Americans are deceived into believing they benefit economically from outsourcing, offshoring production and an unprecedented trade deficit. In reality, the United States giving up its wealth for plastic trinkets and outsourcing is the cause for rising poverty and joblessness all across the nation.
Tag Archives: Trade Deficit
Unfortunately for us, many of our “free trade” agreements have resulted in closed factories, soaring unemployment, and some communities engulfed in misery.
President Obama promised 5 million green jobs during his presidential campaign in 2008. Not only did he fall short by a long way, but in fact we’ve lost hundreds of manufacturing companies, with thousands of employees laid off. During his 2012 re-election campaign, President Obama promised jobs again, this time promising 1 million manufacturing jobs which he has yet to come close to fulfilling. He has only added a little over 189,000 manufacturing jobs. With so little being made in the United States compared to decades ago, we must now, more than ever, join together and buy American made products.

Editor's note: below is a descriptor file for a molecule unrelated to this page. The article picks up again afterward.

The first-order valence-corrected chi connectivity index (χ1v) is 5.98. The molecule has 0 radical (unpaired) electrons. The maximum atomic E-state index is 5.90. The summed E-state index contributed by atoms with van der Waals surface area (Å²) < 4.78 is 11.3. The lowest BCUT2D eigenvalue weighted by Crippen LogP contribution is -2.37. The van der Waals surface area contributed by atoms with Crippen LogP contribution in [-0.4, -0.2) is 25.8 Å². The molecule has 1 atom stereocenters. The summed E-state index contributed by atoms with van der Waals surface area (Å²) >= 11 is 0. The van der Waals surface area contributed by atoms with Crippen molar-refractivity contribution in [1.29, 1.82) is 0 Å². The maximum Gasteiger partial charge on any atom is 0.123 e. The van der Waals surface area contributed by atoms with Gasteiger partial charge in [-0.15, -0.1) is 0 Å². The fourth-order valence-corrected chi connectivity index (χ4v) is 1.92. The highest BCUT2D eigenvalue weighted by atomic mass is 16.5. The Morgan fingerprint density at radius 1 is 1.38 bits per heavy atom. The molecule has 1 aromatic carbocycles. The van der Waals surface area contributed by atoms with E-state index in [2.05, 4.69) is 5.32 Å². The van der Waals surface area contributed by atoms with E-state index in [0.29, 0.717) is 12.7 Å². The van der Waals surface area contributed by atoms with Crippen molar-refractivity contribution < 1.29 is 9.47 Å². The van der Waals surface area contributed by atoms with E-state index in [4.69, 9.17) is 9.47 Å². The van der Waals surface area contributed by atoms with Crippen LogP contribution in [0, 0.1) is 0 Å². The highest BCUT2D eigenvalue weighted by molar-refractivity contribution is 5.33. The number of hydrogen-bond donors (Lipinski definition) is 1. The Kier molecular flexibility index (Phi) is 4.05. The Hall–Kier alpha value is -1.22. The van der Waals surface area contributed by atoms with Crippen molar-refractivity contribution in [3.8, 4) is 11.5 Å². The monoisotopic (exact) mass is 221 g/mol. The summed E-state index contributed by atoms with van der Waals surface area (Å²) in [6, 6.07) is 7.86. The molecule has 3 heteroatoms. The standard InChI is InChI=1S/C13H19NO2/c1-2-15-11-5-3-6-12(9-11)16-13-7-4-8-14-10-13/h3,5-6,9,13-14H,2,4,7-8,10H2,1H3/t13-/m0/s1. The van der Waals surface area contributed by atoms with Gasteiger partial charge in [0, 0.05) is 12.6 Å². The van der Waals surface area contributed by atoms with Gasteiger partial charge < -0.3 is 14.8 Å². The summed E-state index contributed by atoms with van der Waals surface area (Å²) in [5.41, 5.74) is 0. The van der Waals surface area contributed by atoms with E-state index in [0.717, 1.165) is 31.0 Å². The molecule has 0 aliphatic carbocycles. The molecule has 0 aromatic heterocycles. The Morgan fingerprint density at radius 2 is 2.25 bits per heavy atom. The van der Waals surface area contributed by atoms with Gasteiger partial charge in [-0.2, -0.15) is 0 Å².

A fair trade relationship between countries is something to be desired. Each country can take advantage of its relative strengths and both countries grow economically. An unfair trade relationship, however, can be as destructive as the fair one is healthy, and can lead to the decline of a civilization. This latter case is precisely the malaise afflicting America. Just look at our relationship with China as an illustration.
According to the U.S. Energy Information Administration , in 2014, energy produced in the United States provided about 89 percent of the nation’s energy needs. The remaining energy was supplied mainly by imports of petroleum. However, only 10 percent of that was renewable energy. The U.S. is one of the largest energy importers in the world. We used to be energy independent until the late 1950s when energy consumption began to outpace domestic production. During this time, the U.S. began to import more energy to fill the gap. It wasn’t until 2005 when imports finally began to decline and exports increased. However, much of our enormous trade deficit has energy to blame.